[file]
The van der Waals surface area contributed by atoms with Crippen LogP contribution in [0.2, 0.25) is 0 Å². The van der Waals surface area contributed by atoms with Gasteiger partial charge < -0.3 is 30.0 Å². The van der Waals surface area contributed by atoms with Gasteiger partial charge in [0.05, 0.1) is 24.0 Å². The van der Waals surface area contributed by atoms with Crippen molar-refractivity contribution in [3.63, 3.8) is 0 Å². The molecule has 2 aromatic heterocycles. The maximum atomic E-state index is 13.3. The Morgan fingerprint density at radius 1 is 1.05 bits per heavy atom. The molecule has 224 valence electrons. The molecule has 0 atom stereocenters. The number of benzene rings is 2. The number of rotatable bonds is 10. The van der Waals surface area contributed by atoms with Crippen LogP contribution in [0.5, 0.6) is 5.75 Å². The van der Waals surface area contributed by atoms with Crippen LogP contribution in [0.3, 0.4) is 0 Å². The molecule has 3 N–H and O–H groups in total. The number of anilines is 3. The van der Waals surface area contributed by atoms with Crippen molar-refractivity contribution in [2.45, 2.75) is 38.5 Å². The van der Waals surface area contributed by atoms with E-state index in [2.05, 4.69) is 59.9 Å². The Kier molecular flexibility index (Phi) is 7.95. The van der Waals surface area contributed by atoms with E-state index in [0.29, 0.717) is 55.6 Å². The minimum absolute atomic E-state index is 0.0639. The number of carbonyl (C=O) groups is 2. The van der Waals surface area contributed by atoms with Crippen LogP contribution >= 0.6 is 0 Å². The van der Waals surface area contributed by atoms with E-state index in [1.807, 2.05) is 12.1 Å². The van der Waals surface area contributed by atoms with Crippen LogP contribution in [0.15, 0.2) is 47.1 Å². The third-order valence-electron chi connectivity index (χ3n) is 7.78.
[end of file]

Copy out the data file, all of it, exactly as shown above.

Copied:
The van der Waals surface area contributed by atoms with Crippen LogP contribution in [0.2, 0.25) is 0 Å². The van der Waals surface area contributed by atoms with Gasteiger partial charge < -0.3 is 30.0 Å². The van der Waals surface area contributed by atoms with Gasteiger partial charge in [0.05, 0.1) is 24.0 Å². The van der Waals surface area contributed by atoms with Crippen molar-refractivity contribution in [3.63, 3.8) is 0 Å². The molecule has 2 aromatic heterocycles. The maximum atomic E-state index is 13.3. The Morgan fingerprint density at radius 1 is 1.05 bits per heavy atom. The molecule has 224 valence electrons. The molecule has 0 atom stereocenters. The number of benzene rings is 2. The number of rotatable bonds is 10. The van der Waals surface area contributed by atoms with Crippen LogP contribution in [0.5, 0.6) is 5.75 Å². The van der Waals surface area contributed by atoms with Crippen LogP contribution in [0.3, 0.4) is 0 Å². The molecule has 3 N–H and O–H groups in total. The number of anilines is 3. The van der Waals surface area contributed by atoms with Crippen molar-refractivity contribution in [2.45, 2.75) is 38.5 Å². The van der Waals surface area contributed by atoms with E-state index in [2.05, 4.69) is 59.9 Å². The Kier molecular flexibility index (Phi) is 7.95. The van der Waals surface area contributed by atoms with E-state index in [0.29, 0.717) is 55.6 Å². The minimum absolute atomic E-state index is 0.0639. The number of carbonyl (C=O) groups is 2. The van der Waals surface area contributed by atoms with Crippen LogP contribution >= 0.6 is 0 Å². The van der Waals surface area contributed by atoms with E-state index in [1.807, 2.05) is 12.1 Å². The van der Waals surface area contributed by atoms with Crippen LogP contribution in [0.15, 0.2) is 47.1 Å². The third-order valence-electron chi connectivity index (χ3n) is 7.78.